A toddler plays with a hosepipe

A Parenting Guide for the Terrible 2s: How to Survive


The terrible twos are the peak of toddlerhood, when children are fast approaching their third birthday and have so much to learn about the world around them. If you’re a parent of a toddler, then you know how challenging this phase can be. If your little one is in the terrible twos, it means that he or she will most likely test your patience regularly. They may throw unending tantrums whenever they don’t get what they want, whine and cry over small things, or throw a fit when you ask them to do something. It can feel as if your child has turned into a different person in just a few months.

Fortunately, there are plenty of ways to survive this phase while keeping your sanity intact. Read on for our parenting guide with tips to help you successfully tackle the terrible twos:

Photo by Arwan Sutanto on Unsplash

Establish Clear Boundaries

Toddlers don’t yet know how to control themselves, which means they need a lot of help from their parents. They also have a very limited ability to understand the concept of cause and effect, which means that when you try to set boundaries for them, they don’t always understand why you’re setting those limits. When you have a new toddler in the house, one of the best ways to tackle the terrible twos is to set clear boundaries. You need to tell your child what is and isn’t allowed, what is and isn’t acceptable behavior. You need to be consistent in your rules and apply them to both your child and any other children in your household.

Set Timers and Stay Calm

Toddlers are still learning how to regulate their emotions, how to calm themselves down when they’re upset or angry. When they’re in the terrible twos, they might not know how to calm themselves down as effectively as they did when they were younger. You may find that your child is more excitable and more prone to out-of-control emotions. When your child starts throwing a tantrum, you need to stay calm. You cannot let your emotions get the best of you and escalate the situation by letting your own anger get the better of you. Stay calm, set a timer, and try to divert your child’s attention to something else. If your child is throwing a tantrum in a public place, you should try to divert your child’s attention to something else. You don’t want to leave your child feeling embarrassed or ashamed, so you may want to try to find a quiet spot to calm down with your child.


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Use Positive Reinforcement

Toddlers are learning about the world around them and they’re desperately eager to try new things. They also don’t yet have the self-control to know when they’re doing something that isn’t acceptable. Even little children can understand positive reinforcement and, during the terrible twos, you need to use this to your advantage. When your child does something good, such as following a rule or having a good tantrum-free day, then you need to praise them. When your child is behaving appropriately, you need to praise them. This lets them know that they are doing the right thing, that they are behaving in an acceptable way. Praising your child for doing the right thing will help them associate good behavior with positive reinforcement.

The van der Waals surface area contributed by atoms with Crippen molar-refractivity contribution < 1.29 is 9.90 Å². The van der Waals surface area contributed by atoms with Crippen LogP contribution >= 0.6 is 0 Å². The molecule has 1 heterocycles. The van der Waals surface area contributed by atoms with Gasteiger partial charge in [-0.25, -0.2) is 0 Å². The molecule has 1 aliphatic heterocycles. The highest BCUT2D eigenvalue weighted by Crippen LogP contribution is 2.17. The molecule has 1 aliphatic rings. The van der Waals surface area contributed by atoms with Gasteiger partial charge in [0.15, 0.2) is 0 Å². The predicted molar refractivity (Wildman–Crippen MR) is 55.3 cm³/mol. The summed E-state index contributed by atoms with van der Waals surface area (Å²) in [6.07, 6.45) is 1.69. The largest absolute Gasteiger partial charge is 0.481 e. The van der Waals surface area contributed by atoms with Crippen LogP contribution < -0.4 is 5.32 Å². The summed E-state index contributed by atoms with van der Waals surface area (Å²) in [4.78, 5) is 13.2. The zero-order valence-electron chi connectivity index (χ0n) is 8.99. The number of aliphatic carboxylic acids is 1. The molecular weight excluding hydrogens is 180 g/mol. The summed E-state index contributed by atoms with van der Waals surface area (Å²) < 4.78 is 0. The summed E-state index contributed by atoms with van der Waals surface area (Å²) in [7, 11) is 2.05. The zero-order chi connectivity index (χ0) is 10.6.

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Find Out Why Your Child Is Behaving Badly

When your child is in the terrible twos, you may find that they are behaving badly. You might notice that your child is throwing tantrums over seemingly small things. You may discover that your child is engaging in negative behavior, like hitting, biting, or pushing other kids. When your child is behaving badly, you need to find out why. You need to figure out what is causing this sudden change in your child’s behavior. You can do this by keeping a journal, writing down a log of your child’s behavior, including when it happens and what your child was doing before it happened. You may notice a pattern in your child’s bad behavior, something that they’re doing before they act out. This can help you identify what may be triggering your child’s bad behavior and help you figure out a solution.

A toddler plays with a hosepipe

Photo by Phil Goodwin on Unsplash

Rule Out Any Physical Cause for the Behavior

When your child is behaving badly, you need to rule out any physical cause for their behavior. Toddlers are still growing and developing, which means they can be prone to an array of physical issues. There are many potential physical issues that could be causing your child’s bad behavior, such as teething, a cold, or an ear infection. If you suspect that your child may be ill, you need to take them to the doctor as soon as possible. You also need to rule out any developmental issues that may be causing your child’s behavioral issues. There are a number of common toddler developmental issues that could be causing your child’s bad behavior. You may want to speak to your doctor if you notice a sudden change in your child’s behavior, especially if the change isn’t explained by your child’s age.

The terrible twos are a challenging period in every parent’s life. However, if you know how to tackle the terrible twos, you can survive this challenging period. You need to establish clear boundaries for your child, set timers and stay calm, use positive reinforcement, find out why your child is behaving badly, and rule out any physical cause for the behavior. If you can do all of this you can successfully tame the terrible twos.

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